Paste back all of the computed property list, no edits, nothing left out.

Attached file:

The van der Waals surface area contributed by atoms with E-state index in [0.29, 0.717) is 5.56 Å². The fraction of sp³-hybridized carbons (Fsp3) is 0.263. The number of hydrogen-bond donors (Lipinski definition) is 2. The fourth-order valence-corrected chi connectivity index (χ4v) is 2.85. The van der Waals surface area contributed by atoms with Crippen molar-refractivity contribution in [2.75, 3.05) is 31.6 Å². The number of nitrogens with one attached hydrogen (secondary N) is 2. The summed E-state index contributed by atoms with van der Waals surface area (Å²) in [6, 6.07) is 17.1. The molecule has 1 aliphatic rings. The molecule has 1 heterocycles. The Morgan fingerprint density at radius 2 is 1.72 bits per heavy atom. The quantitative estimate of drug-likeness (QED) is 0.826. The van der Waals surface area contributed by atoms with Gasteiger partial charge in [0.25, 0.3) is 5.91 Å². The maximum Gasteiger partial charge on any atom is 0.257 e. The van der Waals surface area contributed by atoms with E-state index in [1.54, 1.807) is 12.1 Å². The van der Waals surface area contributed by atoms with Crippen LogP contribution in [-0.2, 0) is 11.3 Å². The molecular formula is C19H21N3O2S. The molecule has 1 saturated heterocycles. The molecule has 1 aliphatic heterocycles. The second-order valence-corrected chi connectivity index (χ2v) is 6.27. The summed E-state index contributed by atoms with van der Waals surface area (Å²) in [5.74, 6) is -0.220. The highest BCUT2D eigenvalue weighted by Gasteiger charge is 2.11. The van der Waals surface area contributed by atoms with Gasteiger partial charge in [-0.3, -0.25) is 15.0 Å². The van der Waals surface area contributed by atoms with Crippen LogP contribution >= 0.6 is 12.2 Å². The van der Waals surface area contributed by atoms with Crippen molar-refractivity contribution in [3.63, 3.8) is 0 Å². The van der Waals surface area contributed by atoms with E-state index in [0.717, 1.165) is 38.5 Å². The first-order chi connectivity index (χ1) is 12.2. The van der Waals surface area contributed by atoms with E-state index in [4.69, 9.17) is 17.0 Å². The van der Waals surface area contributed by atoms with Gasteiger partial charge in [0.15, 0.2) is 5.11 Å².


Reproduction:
The van der Waals surface area contributed by atoms with E-state index in [0.29, 0.717) is 5.56 Å². The fraction of sp³-hybridized carbons (Fsp3) is 0.263. The number of hydrogen-bond donors (Lipinski definition) is 2. The fourth-order valence-corrected chi connectivity index (χ4v) is 2.85. The van der Waals surface area contributed by atoms with Crippen molar-refractivity contribution in [2.75, 3.05) is 31.6 Å². The number of nitrogens with one attached hydrogen (secondary N) is 2. The summed E-state index contributed by atoms with van der Waals surface area (Å²) in [6, 6.07) is 17.1. The molecule has 1 aliphatic rings. The molecule has 1 heterocycles. The Morgan fingerprint density at radius 2 is 1.72 bits per heavy atom. The quantitative estimate of drug-likeness (QED) is 0.826. The van der Waals surface area contributed by atoms with Gasteiger partial charge in [0.25, 0.3) is 5.91 Å². The maximum Gasteiger partial charge on any atom is 0.257 e. The van der Waals surface area contributed by atoms with E-state index in [1.54, 1.807) is 12.1 Å². The van der Waals surface area contributed by atoms with Crippen LogP contribution in [-0.2, 0) is 11.3 Å². The molecular formula is C19H21N3O2S. The molecule has 1 saturated heterocycles. The molecule has 1 aliphatic heterocycles. The second-order valence-corrected chi connectivity index (χ2v) is 6.27. The summed E-state index contributed by atoms with van der Waals surface area (Å²) in [5.74, 6) is -0.220. The highest BCUT2D eigenvalue weighted by Gasteiger charge is 2.11. The van der Waals surface area contributed by atoms with Gasteiger partial charge in [-0.3, -0.25) is 15.0 Å². The van der Waals surface area contributed by atoms with Crippen LogP contribution >= 0.6 is 12.2 Å². The van der Waals surface area contributed by atoms with Crippen molar-refractivity contribution in [3.63, 3.8) is 0 Å². The van der Waals surface area contributed by atoms with E-state index in [0.717, 1.165) is 38.5 Å². The first-order chi connectivity index (χ1) is 12.2. The van der Waals surface area contributed by atoms with E-state index in [4.69, 9.17) is 17.0 Å². The van der Waals surface area contributed by atoms with Gasteiger partial charge in [0.15, 0.2) is 5.11 Å².